Little Dorrit HTML version

Little Dorrit's Party
Arthur Clennam rose hastily, and saw her standing at the door. This history must
sometimes see with Little Dorrit's eyes, and shall begin that course by seeing
Little Dorrit looked into a dim room, which seemed a spacious one to her, and
grandly furnished. Courtly ideas of Covent Garden, as a place with famous
coffee-houses, where gentlemen wearing gold- laced coats and swords had
quarrelled and fought duels; costly ideas of Covent Garden, as a place where
there were flowers in winter at guineas a-piece, pine-apples at guineas a pound,
and peas at guineas a pint; picturesque ideas of Covent Garden, as a place
where there was a mighty theatre, showing wonderful and beautiful sights to
richly-dressed ladies and gentlemen, and which was for ever far beyond the
reach of poor Fanny or poor uncle; desolate ideas of Covent Garden, as having
all those arches in it, where the miserable children in rags among whom she had
just now passed, like young rats, slunk and hid, fed on offal, huddled together for
warmth, and were hunted about (look to the rats young and old, all ye Barnacles,
for before God they are eating away our foundations, and will bring the roofs on
our heads!); teeming ideas of Covent Garden, as a place of past and present
mystery, romance, abundance, want, beauty, ugliness, fair country gardens, and
foul street gutters; all confused together,--made the room dimmer than it was in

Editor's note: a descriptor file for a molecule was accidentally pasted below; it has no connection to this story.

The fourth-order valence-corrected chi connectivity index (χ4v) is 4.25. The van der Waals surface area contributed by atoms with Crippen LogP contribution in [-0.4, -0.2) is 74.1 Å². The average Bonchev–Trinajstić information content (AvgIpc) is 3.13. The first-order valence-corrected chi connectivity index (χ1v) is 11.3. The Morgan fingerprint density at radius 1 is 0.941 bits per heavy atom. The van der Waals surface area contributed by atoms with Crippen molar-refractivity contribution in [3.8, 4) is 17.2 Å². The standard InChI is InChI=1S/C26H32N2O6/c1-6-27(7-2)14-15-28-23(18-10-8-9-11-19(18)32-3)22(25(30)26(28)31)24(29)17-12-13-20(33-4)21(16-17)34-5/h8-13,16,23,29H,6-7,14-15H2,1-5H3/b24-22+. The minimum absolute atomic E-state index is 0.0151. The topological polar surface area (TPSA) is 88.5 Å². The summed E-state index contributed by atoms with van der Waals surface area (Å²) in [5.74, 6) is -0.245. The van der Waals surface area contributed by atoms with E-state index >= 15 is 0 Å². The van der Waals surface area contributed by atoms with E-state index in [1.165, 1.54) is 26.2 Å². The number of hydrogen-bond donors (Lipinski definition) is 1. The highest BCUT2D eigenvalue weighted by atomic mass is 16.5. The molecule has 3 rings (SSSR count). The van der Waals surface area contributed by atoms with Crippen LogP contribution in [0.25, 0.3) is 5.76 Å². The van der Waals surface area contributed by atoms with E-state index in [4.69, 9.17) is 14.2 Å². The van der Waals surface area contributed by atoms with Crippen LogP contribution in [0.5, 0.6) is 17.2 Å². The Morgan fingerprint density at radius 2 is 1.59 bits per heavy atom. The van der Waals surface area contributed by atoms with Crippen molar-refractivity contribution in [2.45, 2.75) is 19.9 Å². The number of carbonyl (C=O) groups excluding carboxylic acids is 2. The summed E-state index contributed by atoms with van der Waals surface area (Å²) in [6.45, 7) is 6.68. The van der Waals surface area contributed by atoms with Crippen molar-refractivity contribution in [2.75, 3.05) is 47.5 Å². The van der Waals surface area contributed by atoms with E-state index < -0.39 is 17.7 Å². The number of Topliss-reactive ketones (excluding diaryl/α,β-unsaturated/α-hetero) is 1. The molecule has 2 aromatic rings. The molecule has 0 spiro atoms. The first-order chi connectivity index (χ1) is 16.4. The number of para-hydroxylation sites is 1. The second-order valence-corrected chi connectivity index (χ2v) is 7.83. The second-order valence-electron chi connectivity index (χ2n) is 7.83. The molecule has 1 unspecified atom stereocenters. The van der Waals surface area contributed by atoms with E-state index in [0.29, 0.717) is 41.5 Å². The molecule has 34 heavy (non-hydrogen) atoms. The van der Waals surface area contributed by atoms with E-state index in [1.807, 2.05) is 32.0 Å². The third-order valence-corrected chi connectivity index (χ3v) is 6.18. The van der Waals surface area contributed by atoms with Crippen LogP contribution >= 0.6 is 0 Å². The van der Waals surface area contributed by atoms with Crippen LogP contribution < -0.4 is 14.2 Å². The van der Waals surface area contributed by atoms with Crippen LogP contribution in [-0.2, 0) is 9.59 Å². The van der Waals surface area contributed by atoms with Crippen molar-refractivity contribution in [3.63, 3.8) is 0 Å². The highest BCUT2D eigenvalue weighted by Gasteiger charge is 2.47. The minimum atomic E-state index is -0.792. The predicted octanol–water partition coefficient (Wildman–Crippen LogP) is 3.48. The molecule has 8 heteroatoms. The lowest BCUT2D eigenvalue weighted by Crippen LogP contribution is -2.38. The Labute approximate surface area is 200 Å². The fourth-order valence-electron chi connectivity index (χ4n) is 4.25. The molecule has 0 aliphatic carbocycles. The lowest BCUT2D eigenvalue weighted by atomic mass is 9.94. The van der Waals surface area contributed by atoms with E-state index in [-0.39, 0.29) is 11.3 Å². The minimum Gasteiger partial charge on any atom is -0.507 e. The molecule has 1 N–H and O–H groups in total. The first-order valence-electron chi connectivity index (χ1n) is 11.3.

Little Dorrit's eyes, as they timidly saw it from the door.
At first in the chair before the gone-out fire, and then turned round wondering to
see her, was the gentleman whom she sought. The brown, grave gentleman,
who smiled so pleasantly, who was so frank and considerate in his manner, and
yet in whose earnestness there was something that reminded her of his mother,
with the great difference that she was earnest in asperity and he in gentleness.
Now he regarded her with that attentive and inquiring look before which Little
Dorrit's eyes had always fallen, and before which they fell still.
'My poor child! Here at midnight?'
'I said Little Dorrit, sir, on purpose to prepare you. I knew you must be very much
'Are you alone?'
'No sir, I have got Maggy with me.'
Considering her entrance sufficiently prepared for by this mention of her name,
Maggy appeared from the landing outside, on the broad grin. She instantly
suppressed that manifestation, however, and became fixedly solemn.
'And I have no fire,' said Clennam. 'And you are--' He was going to say so lightly
clad, but stopped himself in what would have been a reference to her poverty,
saying instead, 'And it is so cold.'
Putting the chair from which he had risen nearer to the grate, he made her sit
down in it; and hurriedly bringing wood and coal, heaped them together and got a
'Your foot is like marble, my child;' he had happened to touch it, while stooping
on one knee at his work of kindling the fire; 'put it nearer the warmth.' Little Dorrit